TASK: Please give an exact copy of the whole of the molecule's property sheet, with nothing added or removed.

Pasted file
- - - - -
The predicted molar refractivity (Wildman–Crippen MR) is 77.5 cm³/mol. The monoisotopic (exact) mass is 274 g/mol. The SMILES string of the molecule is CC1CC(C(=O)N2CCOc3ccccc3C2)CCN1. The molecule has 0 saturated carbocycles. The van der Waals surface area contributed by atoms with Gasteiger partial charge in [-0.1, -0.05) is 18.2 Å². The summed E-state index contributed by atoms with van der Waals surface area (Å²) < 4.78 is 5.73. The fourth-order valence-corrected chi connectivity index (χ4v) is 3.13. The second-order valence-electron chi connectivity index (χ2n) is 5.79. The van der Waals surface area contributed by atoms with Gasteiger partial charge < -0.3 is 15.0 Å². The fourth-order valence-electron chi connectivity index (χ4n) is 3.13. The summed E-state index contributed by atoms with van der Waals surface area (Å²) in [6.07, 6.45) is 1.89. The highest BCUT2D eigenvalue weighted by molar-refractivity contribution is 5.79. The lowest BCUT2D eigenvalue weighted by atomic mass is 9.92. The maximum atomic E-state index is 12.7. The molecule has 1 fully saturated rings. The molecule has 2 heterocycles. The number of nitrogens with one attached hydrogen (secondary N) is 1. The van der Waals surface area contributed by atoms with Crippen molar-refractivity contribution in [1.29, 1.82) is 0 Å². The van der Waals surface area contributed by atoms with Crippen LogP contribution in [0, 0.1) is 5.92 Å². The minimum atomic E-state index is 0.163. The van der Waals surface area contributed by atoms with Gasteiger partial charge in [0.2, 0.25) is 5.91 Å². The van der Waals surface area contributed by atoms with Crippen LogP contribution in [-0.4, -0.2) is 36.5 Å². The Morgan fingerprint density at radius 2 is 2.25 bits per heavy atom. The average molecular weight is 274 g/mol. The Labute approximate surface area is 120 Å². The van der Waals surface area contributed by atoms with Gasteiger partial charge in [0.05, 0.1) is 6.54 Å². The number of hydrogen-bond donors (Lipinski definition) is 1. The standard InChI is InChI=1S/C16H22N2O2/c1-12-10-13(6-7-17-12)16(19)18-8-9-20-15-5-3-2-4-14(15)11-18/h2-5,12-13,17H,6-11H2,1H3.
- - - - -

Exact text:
The predicted molar refractivity (Wildman–Crippen MR) is 77.5 cm³/mol. The monoisotopic (exact) mass is 274 g/mol. The SMILES string of the molecule is CC1CC(C(=O)N2CCOc3ccccc3C2)CCN1. The molecule has 0 saturated carbocycles. The van der Waals surface area contributed by atoms with Gasteiger partial charge in [-0.1, -0.05) is 18.2 Å². The summed E-state index contributed by atoms with van der Waals surface area (Å²) < 4.78 is 5.73. The fourth-order valence-corrected chi connectivity index (χ4v) is 3.13. The second-order valence-electron chi connectivity index (χ2n) is 5.79. The van der Waals surface area contributed by atoms with Gasteiger partial charge < -0.3 is 15.0 Å². The fourth-order valence-electron chi connectivity index (χ4n) is 3.13. The summed E-state index contributed by atoms with van der Waals surface area (Å²) in [6.07, 6.45) is 1.89. The highest BCUT2D eigenvalue weighted by molar-refractivity contribution is 5.79. The lowest BCUT2D eigenvalue weighted by atomic mass is 9.92. The maximum atomic E-state index is 12.7. The molecule has 1 fully saturated rings. The molecule has 2 heterocycles. The number of nitrogens with one attached hydrogen (secondary N) is 1. The van der Waals surface area contributed by atoms with Crippen molar-refractivity contribution in [1.29, 1.82) is 0 Å². The van der Waals surface area contributed by atoms with Crippen LogP contribution in [0, 0.1) is 5.92 Å². The minimum atomic E-state index is 0.163. The van der Waals surface area contributed by atoms with Gasteiger partial charge in [0.2, 0.25) is 5.91 Å². The van der Waals surface area contributed by atoms with Crippen LogP contribution in [-0.4, -0.2) is 36.5 Å². The Morgan fingerprint density at radius 2 is 2.25 bits per heavy atom. The average molecular weight is 274 g/mol. The Labute approximate surface area is 120 Å². The van der Waals surface area contributed by atoms with Gasteiger partial charge in [0.05, 0.1) is 6.54 Å². The number of hydrogen-bond donors (Lipinski definition) is 1. The standard InChI is InChI=1S/C16H22N2O2/c1-12-10-13(6-7-17-12)16(19)18-8-9-20-15-5-3-2-4-14(15)11-18/h2-5,12-13,17H,6-11H2,1H3.